I was so naive in thinking that because Valentine's Day falls on a weekend this year I would be spared the horror of yet another Valentine's Day at the Kaisha. Our first year, Other Whitie and I consulted in hushed whispers in the days leading up to V-Day, trying to decide whether we would cave and click around the office in our heels, distributing chocolate to our male colleagues. Being the strong ENTJs that we are, we forewent the painful custom and instead sat back with popcorn to watch the show.
There were armies of Secretaries marching up and down the halls laden with chocolate goodness to be proffered at the feet of the Professionals. I'm surprised some of them made it back to their desks with arms intact after adorning the lengths of them like bangles with small jewelled bags of chocolate. You have to keep in mind, these ladies don't encounter much heavy-lifting.
During some post-battle drinks in the days following, I listened as Professionals boasted about how many women they received chocolates from and compared numbers. It was all a bit tribal really. The flip side is, of course, that they will have to reciprocate with candy on White Day exactly one month later. The boasting aside, I think most salarypeeps in Japan wish chocolate giant Morinaga had never come up with the V-Day custom where only women give chocolate to their colleagues (giri choco, obligation chocolate) and special someone (honmei choco, sweetheart chocolate), but let's face it, what a genius idea: if there's one thing the Japanese embrace, it's obligation. Then the men, who at first are secretly pleased with the long lines of gift-bearing visitors they receive on the 14th, realize what a huge pain in the ass it is to return something to each and every one of them. It doesn't stop there.
According to "tradition" (estb. 1978), men in Japan should be returning gifts twice or three times the amount of that which they received on V-Day from their main squeeze. I don't usually align myself with the holders of testicles, but it's quite clear that they are getting the shitty end of the stick in this fabricated tradition. Why are the men always required to give more? Is it simply an economic thing or are there some seriously spoiled biatches running the show from behind the scenes? I think it goes back to the misguided construction of what a "lady" is. It seems to me that holidays like Christmas and V-Day/White Day are for women to give 10% and receive 110. It's all very well to be treated by your man and to receive a little gallantry but what happened to dishing out what you'd like in return? My Japanese teacher with her somewhat old skool ideas on love and marriage put it quite succinctly today: "Couples have to put in effort to show the other they still care. Women who get married think they are set for life in terms of love and money, stop wearing make-up and making an effort, and then wonder why their man is admiring some hot young piece on the street." Well put, Sensei.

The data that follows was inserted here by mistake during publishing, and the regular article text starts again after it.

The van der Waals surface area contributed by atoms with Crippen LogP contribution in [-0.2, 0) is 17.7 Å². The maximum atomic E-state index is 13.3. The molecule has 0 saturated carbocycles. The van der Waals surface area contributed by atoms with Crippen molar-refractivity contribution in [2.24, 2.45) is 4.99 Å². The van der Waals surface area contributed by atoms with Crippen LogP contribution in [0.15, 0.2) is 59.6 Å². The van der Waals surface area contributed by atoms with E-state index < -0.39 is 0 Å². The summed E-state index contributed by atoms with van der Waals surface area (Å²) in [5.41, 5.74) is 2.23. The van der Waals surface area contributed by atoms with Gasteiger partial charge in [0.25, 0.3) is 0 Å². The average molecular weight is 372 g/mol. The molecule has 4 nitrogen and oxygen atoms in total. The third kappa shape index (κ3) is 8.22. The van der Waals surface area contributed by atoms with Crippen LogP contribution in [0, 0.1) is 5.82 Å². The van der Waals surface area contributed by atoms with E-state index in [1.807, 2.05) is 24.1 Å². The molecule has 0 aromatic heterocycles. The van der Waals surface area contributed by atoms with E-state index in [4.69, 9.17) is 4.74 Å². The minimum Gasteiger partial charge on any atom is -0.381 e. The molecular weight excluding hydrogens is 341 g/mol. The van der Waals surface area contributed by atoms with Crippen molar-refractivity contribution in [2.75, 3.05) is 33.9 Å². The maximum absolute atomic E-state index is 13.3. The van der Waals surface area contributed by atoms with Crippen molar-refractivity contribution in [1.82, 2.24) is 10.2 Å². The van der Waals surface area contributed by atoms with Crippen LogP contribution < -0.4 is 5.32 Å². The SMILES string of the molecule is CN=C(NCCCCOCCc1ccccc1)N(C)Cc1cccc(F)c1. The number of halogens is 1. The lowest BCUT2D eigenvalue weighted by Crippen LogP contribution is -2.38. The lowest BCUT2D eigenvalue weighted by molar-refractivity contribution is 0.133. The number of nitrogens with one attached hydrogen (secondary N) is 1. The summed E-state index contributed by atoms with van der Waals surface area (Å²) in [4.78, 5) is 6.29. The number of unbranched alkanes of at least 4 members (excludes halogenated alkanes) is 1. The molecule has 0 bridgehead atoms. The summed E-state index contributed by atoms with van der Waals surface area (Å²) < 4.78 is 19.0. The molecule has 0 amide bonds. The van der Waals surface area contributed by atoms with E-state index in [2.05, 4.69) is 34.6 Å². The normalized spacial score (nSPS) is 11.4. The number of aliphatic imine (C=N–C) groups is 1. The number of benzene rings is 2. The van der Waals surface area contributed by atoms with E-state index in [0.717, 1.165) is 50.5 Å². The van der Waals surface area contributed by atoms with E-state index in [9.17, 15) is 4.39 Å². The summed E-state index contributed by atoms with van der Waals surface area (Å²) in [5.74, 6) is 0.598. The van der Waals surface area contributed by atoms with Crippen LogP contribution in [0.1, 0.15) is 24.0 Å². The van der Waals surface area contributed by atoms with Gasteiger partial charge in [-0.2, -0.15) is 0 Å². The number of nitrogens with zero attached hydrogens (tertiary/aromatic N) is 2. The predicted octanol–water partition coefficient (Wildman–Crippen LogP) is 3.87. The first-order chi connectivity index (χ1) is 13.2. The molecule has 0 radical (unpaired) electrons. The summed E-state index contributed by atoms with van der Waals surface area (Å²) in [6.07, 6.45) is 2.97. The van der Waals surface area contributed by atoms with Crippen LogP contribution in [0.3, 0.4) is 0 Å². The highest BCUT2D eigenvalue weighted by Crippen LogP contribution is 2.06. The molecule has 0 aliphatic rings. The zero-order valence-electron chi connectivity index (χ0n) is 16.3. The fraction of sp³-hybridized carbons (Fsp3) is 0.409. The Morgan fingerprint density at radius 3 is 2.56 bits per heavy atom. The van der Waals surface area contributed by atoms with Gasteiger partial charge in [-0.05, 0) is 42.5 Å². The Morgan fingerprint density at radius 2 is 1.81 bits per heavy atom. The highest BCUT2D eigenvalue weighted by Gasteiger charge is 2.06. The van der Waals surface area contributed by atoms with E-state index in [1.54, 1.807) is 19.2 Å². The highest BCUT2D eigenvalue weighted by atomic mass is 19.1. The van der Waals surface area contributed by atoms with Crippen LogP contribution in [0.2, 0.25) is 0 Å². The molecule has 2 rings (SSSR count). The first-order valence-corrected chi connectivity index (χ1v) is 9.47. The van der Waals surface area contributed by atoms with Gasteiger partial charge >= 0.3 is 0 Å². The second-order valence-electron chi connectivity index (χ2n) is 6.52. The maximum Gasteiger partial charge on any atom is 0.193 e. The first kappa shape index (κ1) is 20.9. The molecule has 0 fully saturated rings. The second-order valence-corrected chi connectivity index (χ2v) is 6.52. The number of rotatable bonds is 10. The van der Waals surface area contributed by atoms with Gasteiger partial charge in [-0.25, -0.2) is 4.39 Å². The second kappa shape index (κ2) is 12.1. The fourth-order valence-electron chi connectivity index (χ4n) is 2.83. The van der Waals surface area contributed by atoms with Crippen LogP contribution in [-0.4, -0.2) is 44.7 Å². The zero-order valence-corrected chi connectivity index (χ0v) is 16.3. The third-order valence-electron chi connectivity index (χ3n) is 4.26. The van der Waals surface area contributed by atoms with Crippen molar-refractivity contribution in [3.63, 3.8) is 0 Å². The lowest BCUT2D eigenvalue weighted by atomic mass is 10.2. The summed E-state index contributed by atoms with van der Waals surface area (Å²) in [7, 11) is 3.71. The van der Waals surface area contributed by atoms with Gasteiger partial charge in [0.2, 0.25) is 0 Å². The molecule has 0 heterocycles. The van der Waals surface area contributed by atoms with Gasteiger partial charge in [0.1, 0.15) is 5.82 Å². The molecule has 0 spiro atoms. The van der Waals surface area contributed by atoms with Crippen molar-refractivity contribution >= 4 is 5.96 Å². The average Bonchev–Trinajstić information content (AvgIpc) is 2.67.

I was starting to get a little twisted today when my male colleagues (as if there is any other kind) started up with their annual chocolate-counting fest, especially since I don't have Other Whitie a few doors away to meet up with for a fruit-eating conference. But then surprise of surprises! I received a couple small boxes of chocolates. Yes, I will admit one was from my Japanese teacher who is likely trying to prevent me from going off the deep end from all this testosterone, but I also received chocolate from real live females! Not my Secretary of course, who seems to have declared a mousey silent vendetta against me. My first thought was, has my skirt and heels combo been looking particularly, um, masculine lately? But no, they are "friend chocolates," a whole other as of yet unexplored category. Whatever category they were given it, the gesture warmed the cockles of my green heart. (Would someone please explain what the fuck a cockle is anyway?!?!)
I have now been inspired to go out and buy the beau a little token of chocolatey love, and not from the convenience store either. Nope, he is getting some 4000 yen chocolate from Tokyo Midtown, where, as with every other shopping centre and department store, they have a special V-Day market set up to rob us of our money and our senses. 4000 yen chocolate that I will end up eating as he is not such a chocolate-eater unless it is in the form of a cake or pastry. Unfortunately, however, I have to go to a host club tonight so I don't have the time to go home and bake.
Yes you heard right! Tomorrow will bring an extra extra read-all-about-it Valentine's Day edition of Project Host. My lovely friend is feeling a bit down this week so what better to lift a girl's spirits than some alcohol-fueled conversation with some hot cotton candy-haired hosts?!